misérable.


that's the end of innocence.

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In his coclusions, [Anthony] Bogaert emphasizes that although asexual people can have fantasies, these seem to be disassociated from sexual activity. This means that despite the fantasies, asexual people don’t put themselves in the scenario created by their own fantasy. For example, they do not imagine themselves as participants of the pornography scene they are watching, or of the erotic literature they are reading, other than as mere spectators or observers. They aren’t atracted for anything or anyone, but their bodies - or some aspects of their minds related to sexual arousal - may still need sexual stimulation for them to masturbate. This disconnection between identity, masturbation and sexual fantasies is intriguing to science and needs to be studied.
— rough translation of Elisabete Oliveira’s observations on Anthony Bogaert’s book, Understanding Asexuality, 2012, at her blog, Assexualidades.
These days, before we talk about misogyny, women are increasingly being asked to modify our language so we don’t hurt men’s feelings. Don’t say, “Men oppress women” – that’s sexism, as bad as any sexism women ever have to handle, possibly worse. Instead, say, “Some men oppress women.” Whatever you do, don’t generalise. That’s something men do. Not all men – just some men.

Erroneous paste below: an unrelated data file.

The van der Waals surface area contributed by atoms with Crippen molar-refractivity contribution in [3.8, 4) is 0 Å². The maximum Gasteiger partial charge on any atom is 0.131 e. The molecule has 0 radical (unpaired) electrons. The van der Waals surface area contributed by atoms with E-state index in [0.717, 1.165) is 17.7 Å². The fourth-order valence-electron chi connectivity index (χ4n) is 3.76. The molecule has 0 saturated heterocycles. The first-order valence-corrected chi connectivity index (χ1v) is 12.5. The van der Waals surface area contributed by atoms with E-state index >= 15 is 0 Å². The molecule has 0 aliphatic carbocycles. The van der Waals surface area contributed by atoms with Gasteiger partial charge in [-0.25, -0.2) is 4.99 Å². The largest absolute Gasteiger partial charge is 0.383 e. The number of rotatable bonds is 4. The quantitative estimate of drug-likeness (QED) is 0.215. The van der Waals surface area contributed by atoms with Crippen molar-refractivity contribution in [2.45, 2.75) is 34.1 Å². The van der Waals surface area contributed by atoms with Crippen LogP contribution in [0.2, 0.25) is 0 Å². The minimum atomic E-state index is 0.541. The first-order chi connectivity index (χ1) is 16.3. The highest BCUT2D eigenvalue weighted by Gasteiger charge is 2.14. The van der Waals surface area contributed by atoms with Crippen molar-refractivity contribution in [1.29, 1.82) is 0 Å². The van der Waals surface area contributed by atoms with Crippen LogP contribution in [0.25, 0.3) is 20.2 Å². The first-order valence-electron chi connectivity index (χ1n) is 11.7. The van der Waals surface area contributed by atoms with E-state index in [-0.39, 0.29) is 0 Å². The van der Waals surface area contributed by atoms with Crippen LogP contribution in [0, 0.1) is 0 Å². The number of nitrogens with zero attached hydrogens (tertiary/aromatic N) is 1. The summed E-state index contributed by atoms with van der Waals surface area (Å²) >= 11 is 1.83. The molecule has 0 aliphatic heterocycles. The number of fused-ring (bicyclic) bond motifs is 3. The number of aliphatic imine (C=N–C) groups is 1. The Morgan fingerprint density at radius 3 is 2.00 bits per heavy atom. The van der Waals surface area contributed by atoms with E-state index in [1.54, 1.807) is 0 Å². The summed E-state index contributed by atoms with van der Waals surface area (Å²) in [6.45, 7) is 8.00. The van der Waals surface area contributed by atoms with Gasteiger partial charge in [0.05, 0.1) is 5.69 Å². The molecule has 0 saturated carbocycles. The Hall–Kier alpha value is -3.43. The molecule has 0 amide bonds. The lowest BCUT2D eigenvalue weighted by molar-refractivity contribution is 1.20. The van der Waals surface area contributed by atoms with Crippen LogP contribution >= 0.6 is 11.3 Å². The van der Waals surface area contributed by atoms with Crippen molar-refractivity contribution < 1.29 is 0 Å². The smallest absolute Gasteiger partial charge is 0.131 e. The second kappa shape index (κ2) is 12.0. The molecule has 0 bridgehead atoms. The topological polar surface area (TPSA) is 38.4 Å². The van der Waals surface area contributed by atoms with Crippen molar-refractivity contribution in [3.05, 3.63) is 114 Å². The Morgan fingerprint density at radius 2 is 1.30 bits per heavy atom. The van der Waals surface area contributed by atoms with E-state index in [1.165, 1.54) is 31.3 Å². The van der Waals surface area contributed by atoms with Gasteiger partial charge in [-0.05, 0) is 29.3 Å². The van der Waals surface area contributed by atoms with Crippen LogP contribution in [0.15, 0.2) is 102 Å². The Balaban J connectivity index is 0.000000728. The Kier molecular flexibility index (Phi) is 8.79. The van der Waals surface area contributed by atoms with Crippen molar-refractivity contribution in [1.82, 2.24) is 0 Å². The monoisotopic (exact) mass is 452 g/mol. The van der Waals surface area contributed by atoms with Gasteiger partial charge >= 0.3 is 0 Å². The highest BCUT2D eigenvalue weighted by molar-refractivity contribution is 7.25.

This type of semantic squabbling is a very effective way of getting women to shut up. After all, most of us grew up learning that being a good girl was all about putting other people’s feelings ahead of our own. We aren’t supposed to say what we think if there’s a chance it might upset somebody else or, worse, make them angry. So we stifle our speech with apologies, caveats and soothing sounds. We reassure our friends and loved ones that “you’re not one of those men who hate women”.

What we don’t say is: of course not all men hate women. But culture hates women, so men who grow up in a sexist culture have a tendency to do and say sexist things, often without meaning to. We aren’t judging you for who you are but that doesn’t mean we’re not asking you to change your behaviour. What you feel about women in your heart is of less immediate importance than how you treat them on a daily basis.

You can be the gentlest, sweetest man in the world yet still benefit from sexism. That’s how oppression works.
eu vivo pelos cantos feito bicho:
eu tô um lixo.
— rita lee